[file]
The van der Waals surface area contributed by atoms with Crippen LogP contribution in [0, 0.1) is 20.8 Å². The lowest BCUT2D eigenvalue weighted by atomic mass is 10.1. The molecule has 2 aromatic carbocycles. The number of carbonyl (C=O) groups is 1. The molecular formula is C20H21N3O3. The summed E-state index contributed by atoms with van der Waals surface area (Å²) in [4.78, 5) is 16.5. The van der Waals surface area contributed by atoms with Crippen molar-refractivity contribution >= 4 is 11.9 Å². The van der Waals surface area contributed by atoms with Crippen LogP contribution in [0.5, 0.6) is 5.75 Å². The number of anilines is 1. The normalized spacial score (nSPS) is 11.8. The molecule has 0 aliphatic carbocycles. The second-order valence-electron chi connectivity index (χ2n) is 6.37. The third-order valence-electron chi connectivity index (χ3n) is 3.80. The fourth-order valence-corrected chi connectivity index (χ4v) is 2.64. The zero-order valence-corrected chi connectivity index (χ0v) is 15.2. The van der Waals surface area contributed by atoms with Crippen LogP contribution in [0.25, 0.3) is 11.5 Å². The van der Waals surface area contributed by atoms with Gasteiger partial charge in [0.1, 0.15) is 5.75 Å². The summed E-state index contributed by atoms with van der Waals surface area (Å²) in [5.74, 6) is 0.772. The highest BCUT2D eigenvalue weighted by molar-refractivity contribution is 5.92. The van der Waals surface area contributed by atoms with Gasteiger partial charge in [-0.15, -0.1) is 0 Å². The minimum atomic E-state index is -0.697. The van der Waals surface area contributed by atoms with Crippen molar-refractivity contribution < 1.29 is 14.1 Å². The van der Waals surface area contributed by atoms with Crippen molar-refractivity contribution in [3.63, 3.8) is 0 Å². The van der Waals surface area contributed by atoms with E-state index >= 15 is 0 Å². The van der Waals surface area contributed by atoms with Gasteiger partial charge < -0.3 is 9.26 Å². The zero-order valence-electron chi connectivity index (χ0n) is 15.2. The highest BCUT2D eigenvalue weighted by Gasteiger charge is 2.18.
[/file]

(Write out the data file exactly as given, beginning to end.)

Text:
The van der Waals surface area contributed by atoms with Crippen LogP contribution in [0, 0.1) is 20.8 Å². The lowest BCUT2D eigenvalue weighted by atomic mass is 10.1. The molecule has 2 aromatic carbocycles. The number of carbonyl (C=O) groups is 1. The molecular formula is C20H21N3O3. The summed E-state index contributed by atoms with van der Waals surface area (Å²) in [4.78, 5) is 16.5. The van der Waals surface area contributed by atoms with Crippen molar-refractivity contribution >= 4 is 11.9 Å². The van der Waals surface area contributed by atoms with Crippen LogP contribution in [0.5, 0.6) is 5.75 Å². The number of anilines is 1. The normalized spacial score (nSPS) is 11.8. The molecule has 0 aliphatic carbocycles. The second-order valence-electron chi connectivity index (χ2n) is 6.37. The third-order valence-electron chi connectivity index (χ3n) is 3.80. The fourth-order valence-corrected chi connectivity index (χ4v) is 2.64. The zero-order valence-corrected chi connectivity index (χ0v) is 15.2. The van der Waals surface area contributed by atoms with Crippen LogP contribution in [0.25, 0.3) is 11.5 Å². The van der Waals surface area contributed by atoms with Gasteiger partial charge in [0.1, 0.15) is 5.75 Å². The summed E-state index contributed by atoms with van der Waals surface area (Å²) in [5.74, 6) is 0.772. The highest BCUT2D eigenvalue weighted by molar-refractivity contribution is 5.92. The van der Waals surface area contributed by atoms with Gasteiger partial charge in [-0.15, -0.1) is 0 Å². The minimum atomic E-state index is -0.697. The van der Waals surface area contributed by atoms with Crippen molar-refractivity contribution < 1.29 is 14.1 Å². The van der Waals surface area contributed by atoms with Crippen molar-refractivity contribution in [3.63, 3.8) is 0 Å². The van der Waals surface area contributed by atoms with E-state index >= 15 is 0 Å². The van der Waals surface area contributed by atoms with Gasteiger partial charge < -0.3 is 9.26 Å². The zero-order valence-electron chi connectivity index (χ0n) is 15.2. The highest BCUT2D eigenvalue weighted by Gasteiger charge is 2.18.